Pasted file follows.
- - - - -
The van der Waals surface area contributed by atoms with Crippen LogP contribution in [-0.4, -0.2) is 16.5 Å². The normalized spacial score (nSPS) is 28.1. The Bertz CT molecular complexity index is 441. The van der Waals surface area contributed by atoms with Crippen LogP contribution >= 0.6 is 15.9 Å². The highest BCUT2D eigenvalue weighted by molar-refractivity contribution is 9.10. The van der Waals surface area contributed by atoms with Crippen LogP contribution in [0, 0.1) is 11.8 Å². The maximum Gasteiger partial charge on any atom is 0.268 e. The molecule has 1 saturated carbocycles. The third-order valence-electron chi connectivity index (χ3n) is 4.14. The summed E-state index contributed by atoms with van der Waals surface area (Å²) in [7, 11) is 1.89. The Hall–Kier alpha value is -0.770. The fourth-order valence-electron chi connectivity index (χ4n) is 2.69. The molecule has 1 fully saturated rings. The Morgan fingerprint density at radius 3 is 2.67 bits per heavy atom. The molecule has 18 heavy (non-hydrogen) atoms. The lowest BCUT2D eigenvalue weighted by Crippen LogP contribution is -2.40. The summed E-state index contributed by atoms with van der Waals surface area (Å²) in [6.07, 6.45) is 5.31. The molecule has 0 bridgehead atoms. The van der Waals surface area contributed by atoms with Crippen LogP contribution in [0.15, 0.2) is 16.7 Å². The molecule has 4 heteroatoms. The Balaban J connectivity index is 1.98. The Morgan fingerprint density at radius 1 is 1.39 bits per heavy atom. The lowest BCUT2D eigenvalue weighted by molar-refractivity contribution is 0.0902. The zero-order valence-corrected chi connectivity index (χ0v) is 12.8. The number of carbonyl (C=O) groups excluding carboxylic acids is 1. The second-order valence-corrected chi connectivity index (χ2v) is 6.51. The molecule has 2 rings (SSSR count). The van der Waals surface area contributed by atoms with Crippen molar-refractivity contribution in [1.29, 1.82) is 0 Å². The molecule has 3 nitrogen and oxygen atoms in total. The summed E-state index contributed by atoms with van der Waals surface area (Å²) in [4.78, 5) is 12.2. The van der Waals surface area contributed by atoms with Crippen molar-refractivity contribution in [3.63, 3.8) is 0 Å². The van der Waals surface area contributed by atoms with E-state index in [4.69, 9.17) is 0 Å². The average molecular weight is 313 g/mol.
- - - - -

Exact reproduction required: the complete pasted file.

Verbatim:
The van der Waals surface area contributed by atoms with Crippen LogP contribution in [-0.4, -0.2) is 16.5 Å². The normalized spacial score (nSPS) is 28.1. The Bertz CT molecular complexity index is 441. The van der Waals surface area contributed by atoms with Crippen LogP contribution >= 0.6 is 15.9 Å². The highest BCUT2D eigenvalue weighted by molar-refractivity contribution is 9.10. The van der Waals surface area contributed by atoms with Crippen LogP contribution in [0, 0.1) is 11.8 Å². The maximum Gasteiger partial charge on any atom is 0.268 e. The molecule has 1 saturated carbocycles. The third-order valence-electron chi connectivity index (χ3n) is 4.14. The summed E-state index contributed by atoms with van der Waals surface area (Å²) in [7, 11) is 1.89. The Hall–Kier alpha value is -0.770. The fourth-order valence-electron chi connectivity index (χ4n) is 2.69. The molecule has 1 fully saturated rings. The Morgan fingerprint density at radius 3 is 2.67 bits per heavy atom. The molecule has 18 heavy (non-hydrogen) atoms. The lowest BCUT2D eigenvalue weighted by Crippen LogP contribution is -2.40. The summed E-state index contributed by atoms with van der Waals surface area (Å²) in [6.07, 6.45) is 5.31. The molecule has 0 bridgehead atoms. The van der Waals surface area contributed by atoms with Crippen LogP contribution in [0.15, 0.2) is 16.7 Å². The molecule has 4 heteroatoms. The Balaban J connectivity index is 1.98. The Morgan fingerprint density at radius 1 is 1.39 bits per heavy atom. The lowest BCUT2D eigenvalue weighted by molar-refractivity contribution is 0.0902. The zero-order valence-corrected chi connectivity index (χ0v) is 12.8. The number of carbonyl (C=O) groups excluding carboxylic acids is 1. The second-order valence-corrected chi connectivity index (χ2v) is 6.51. The molecule has 2 rings (SSSR count). The van der Waals surface area contributed by atoms with Crippen molar-refractivity contribution in [1.29, 1.82) is 0 Å². The molecule has 3 nitrogen and oxygen atoms in total. The summed E-state index contributed by atoms with van der Waals surface area (Å²) in [4.78, 5) is 12.2. The van der Waals surface area contributed by atoms with Crippen molar-refractivity contribution in [3.63, 3.8) is 0 Å². The van der Waals surface area contributed by atoms with E-state index in [4.69, 9.17) is 0 Å². The average molecular weight is 313 g/mol.